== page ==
The Dealio: In 1960's England, it was not so much a case of England Swings. It was more a case of sequestering potentially polluting rock to one inconveniently timed hour per day. This was done, of course, for only the purest of motives: for the protection of the impressionable children, you understand. Against this restrictive background, several adventurous, hardy and rule-shattering folks banded together to move the music into international waters,where- it was thought- they could operate without censorship. Inevitably, some of the politicians got exercised enough by these impudent, in-your-face 'pirates' to seek legal- and not quite legal- ways to kill the music.
That's the set-up, and this movie takes you inside one such operation, run by the aristocratic liberal played by Bill Nighy (possibly the most effortless scene-stealer in show biz today). The music is peppy, effervescent and, well, groovy, baby. Which, to my mind, makes the soundtrack The. Best. Ever. The folks responsible for providing it are an odd group comprised of the usual free spirits, but also some fairly cipher-ish types who wander in and out once in a while, causing you, the viewer, and even characters in the story to say, 'Oy! Who are you, then?' There is great good humor, rakish misbehavior and loads of stereotypes. But there is never any back story on anyone except Rhys Ifans' character (not the most interesting, interestingly enough. I could have learned more about Bill Nighy's founder of Pirate Radio's motivation and story). More, please? Might I have a skosh more?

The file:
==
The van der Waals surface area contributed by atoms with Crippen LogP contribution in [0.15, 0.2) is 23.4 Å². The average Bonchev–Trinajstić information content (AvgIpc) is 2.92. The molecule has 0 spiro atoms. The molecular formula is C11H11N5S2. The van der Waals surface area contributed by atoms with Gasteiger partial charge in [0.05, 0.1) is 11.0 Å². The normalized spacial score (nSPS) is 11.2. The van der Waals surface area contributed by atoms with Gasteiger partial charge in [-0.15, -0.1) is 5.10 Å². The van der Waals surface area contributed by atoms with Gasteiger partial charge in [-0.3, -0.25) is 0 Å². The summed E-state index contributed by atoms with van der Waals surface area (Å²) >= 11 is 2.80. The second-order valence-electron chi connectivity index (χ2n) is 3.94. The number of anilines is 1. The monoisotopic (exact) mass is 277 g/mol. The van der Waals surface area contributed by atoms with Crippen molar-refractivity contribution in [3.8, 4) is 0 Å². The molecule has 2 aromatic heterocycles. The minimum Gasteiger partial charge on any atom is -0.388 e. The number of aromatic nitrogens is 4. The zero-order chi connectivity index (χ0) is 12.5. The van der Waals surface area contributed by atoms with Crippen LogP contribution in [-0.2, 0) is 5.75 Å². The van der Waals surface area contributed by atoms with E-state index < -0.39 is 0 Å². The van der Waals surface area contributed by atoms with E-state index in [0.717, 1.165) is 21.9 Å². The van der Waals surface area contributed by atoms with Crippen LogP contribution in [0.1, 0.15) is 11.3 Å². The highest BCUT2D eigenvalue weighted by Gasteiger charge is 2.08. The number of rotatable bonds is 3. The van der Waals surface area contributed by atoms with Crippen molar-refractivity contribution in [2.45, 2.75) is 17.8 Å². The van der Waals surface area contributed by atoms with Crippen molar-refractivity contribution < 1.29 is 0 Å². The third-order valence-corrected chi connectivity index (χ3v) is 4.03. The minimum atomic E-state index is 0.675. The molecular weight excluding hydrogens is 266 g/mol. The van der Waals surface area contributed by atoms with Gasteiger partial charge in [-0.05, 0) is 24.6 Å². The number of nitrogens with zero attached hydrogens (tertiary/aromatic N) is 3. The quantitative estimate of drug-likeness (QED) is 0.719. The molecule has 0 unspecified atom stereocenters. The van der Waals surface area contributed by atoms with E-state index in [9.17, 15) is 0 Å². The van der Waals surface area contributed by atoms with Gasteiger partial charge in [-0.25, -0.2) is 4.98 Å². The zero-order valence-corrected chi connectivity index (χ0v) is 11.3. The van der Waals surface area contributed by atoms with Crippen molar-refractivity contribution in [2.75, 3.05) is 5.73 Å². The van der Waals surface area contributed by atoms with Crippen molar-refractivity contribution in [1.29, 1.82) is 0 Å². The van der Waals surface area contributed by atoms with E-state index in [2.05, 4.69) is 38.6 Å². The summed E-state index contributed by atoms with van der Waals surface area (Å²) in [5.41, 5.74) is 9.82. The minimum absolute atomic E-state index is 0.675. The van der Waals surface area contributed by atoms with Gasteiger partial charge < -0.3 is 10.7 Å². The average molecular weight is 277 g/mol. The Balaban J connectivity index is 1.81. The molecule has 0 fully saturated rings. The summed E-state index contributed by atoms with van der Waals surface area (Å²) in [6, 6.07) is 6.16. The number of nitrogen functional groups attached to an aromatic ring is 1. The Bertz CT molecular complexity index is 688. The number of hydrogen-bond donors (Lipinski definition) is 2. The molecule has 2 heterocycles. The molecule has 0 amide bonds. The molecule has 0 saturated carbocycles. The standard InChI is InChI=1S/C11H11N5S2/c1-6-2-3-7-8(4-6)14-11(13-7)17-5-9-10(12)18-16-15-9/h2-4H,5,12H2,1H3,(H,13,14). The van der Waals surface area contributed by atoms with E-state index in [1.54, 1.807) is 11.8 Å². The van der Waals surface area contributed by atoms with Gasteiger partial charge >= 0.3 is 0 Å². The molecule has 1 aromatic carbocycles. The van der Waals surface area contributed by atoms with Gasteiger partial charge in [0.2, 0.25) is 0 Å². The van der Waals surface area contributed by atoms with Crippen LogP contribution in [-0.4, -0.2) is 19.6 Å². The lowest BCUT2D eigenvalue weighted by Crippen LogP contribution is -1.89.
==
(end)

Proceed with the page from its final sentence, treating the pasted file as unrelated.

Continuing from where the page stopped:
The Grading Session: 4.16 stars out of 5. More joy, more meat, more back story. But don't change a thing about the music. It doth truly swing like a pendulum do.